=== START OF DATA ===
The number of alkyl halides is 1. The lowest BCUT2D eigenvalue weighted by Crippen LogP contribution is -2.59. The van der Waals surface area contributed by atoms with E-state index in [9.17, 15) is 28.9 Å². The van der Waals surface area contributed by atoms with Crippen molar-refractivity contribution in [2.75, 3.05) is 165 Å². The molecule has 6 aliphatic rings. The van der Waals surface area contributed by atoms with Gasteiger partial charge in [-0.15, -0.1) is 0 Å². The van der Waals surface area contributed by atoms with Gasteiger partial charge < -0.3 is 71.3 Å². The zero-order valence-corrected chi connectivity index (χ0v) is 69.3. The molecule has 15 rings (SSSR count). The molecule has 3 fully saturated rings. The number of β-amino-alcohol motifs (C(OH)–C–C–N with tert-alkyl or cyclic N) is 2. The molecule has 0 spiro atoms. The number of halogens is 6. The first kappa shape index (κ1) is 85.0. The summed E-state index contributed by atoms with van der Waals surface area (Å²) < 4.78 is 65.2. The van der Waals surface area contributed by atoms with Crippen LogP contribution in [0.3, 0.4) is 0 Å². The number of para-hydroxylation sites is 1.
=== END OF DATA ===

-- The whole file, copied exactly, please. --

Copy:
The number of alkyl halides is 1. The lowest BCUT2D eigenvalue weighted by Crippen LogP contribution is -2.59. The van der Waals surface area contributed by atoms with E-state index in [9.17, 15) is 28.9 Å². The van der Waals surface area contributed by atoms with Crippen molar-refractivity contribution in [2.75, 3.05) is 165 Å². The molecule has 6 aliphatic rings. The van der Waals surface area contributed by atoms with Gasteiger partial charge in [-0.15, -0.1) is 0 Å². The van der Waals surface area contributed by atoms with Gasteiger partial charge < -0.3 is 71.3 Å². The zero-order valence-corrected chi connectivity index (χ0v) is 69.3. The molecule has 15 rings (SSSR count). The molecule has 3 fully saturated rings. The number of β-amino-alcohol motifs (C(OH)–C–C–N with tert-alkyl or cyclic N) is 2. The molecule has 0 spiro atoms. The number of halogens is 6. The first kappa shape index (κ1) is 85.0. The summed E-state index contributed by atoms with van der Waals surface area (Å²) < 4.78 is 65.2. The van der Waals surface area contributed by atoms with Crippen LogP contribution in [0.3, 0.4) is 0 Å². The number of para-hydroxylation sites is 1.